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Print - Saut à la barre
  • Saut à la barre
    Renouard, Charles Paul, born 1845 - died 1924
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Saut à la barre

  • Object:

    Print

  • Place of origin:

    Paris (printed)

  • Date:

    ca. 1890 (made)

  • Artist/Maker:

    Renouard, Charles Paul, born 1845 - died 1924 (etcher)

  • Materials and Techniques:

    Etching and aquatint

  • Credit Line:

    Given by Dame Marie Rambert

  • Museum number:

    E.5083-1968

  • Gallery location:

    In Storage

The print shows a ballet class, probably at the Paris Opera, in the late 19th century. As the dancers seem quite young and some have their hair loose, they may be students rather than professional dancers. The dancers are wearing practice costume of the period, including the modesty bloomers that they wore for both class and rehearsal in the late 19th century, which are familiar from Degas's paintings.
The figure on the right is probably that most formidable of beings, a ballet mother; they often haunted ballet classes and the theatres, jealously guarding their daughters, promoting their interests, and even nobbling their rivals.

Physical description

In a room with sloping roof a line of girls stand with their backs to the viewer, holding onto a ballet barre fixed to the wall in a wide alcove; some are standing on pointe, others are using the barre to support them as they jump, another bends in a plié. They are wearing white sleeveless ballet dresses, the jumping figures revealing knee-length bloomers beneath. To the left stands their teacher, wearing a fitted long-sleeved bodice and a bustle skirt; to the right, against the wall from the alcove, a female figure wearing black skirt and cape.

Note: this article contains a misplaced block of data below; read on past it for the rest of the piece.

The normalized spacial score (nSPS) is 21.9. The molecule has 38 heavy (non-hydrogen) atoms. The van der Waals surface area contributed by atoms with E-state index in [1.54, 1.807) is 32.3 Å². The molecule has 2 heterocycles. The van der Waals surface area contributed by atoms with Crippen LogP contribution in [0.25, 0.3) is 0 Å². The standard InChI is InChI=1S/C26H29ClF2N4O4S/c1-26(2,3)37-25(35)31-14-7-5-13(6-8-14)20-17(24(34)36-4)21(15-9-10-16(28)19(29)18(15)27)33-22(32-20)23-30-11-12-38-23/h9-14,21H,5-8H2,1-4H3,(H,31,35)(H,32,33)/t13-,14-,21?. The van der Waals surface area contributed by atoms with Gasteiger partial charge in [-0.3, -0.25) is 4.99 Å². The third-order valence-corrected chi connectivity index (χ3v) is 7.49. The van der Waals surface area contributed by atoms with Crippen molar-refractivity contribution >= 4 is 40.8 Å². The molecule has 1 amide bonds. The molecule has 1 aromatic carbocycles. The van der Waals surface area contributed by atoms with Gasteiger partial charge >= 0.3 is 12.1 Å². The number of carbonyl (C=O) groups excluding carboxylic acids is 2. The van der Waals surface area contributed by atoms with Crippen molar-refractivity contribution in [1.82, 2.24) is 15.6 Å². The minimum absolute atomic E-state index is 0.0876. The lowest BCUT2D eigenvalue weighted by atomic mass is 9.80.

Place of Origin

Paris (printed)

Date

ca. 1890 (made)

Artist/maker

Renouard, Charles Paul, born 1845 - died 1924 (etcher)

Materials and Techniques

Etching and aquatint

Dimensions

Height: 297 mm, Width: 423 mm

Object history note

The print shows a ballet class, probably at the Paris Opera, in the late 19th century. As the dancers seem quite young and some have their hair loose, they may be students rather than professional dancers. The dancers are wearing practice costume of the period, including the modesty bloomers that they wore for both class and rehearsal in the late 19th century, which are familiar from Degas's paintings.
The print is part of the collection of dance prints amassed by Marie Rambert and her husband, Ashley Dukes in the first half of the 20th century. Eventually numbering 145 items, some of which had belonged to the ballerina Anna Pavlova, it was one of the first and most important specialist collections in private hands.
Rambert bought the first print as a wedding present but could not bear to give it away. As the collection grew, it was displayed in the bar of the Mercury Theatre, the headquarters of Ballet Rambert, but in 1968, Rambert gave the collection to the Victoria and Albert Museum; seven duplicates were returned to Rambert, but these are catalogued in Ivor Guest's A Gallery of Romantic Ballet, which was published before the collection came to the V&A. Although often referred to as a collection of Romantic Ballet prints, there are also important engravings of 17th and 18th century performers, as well as lithographs from the later 19th century, by which time the great days of the ballet in London and Paris were over.

Descriptive line

Saut à la barre. Etching and aquatint by P Renouard, ca. 1890.

Production Note

Etching and aquatint by P Renouard

Materials

Printing ink; Paper

Techniques

Etching (printing process); Aquatint

Categories

Prints

Collection

Theatre and Performance Collection

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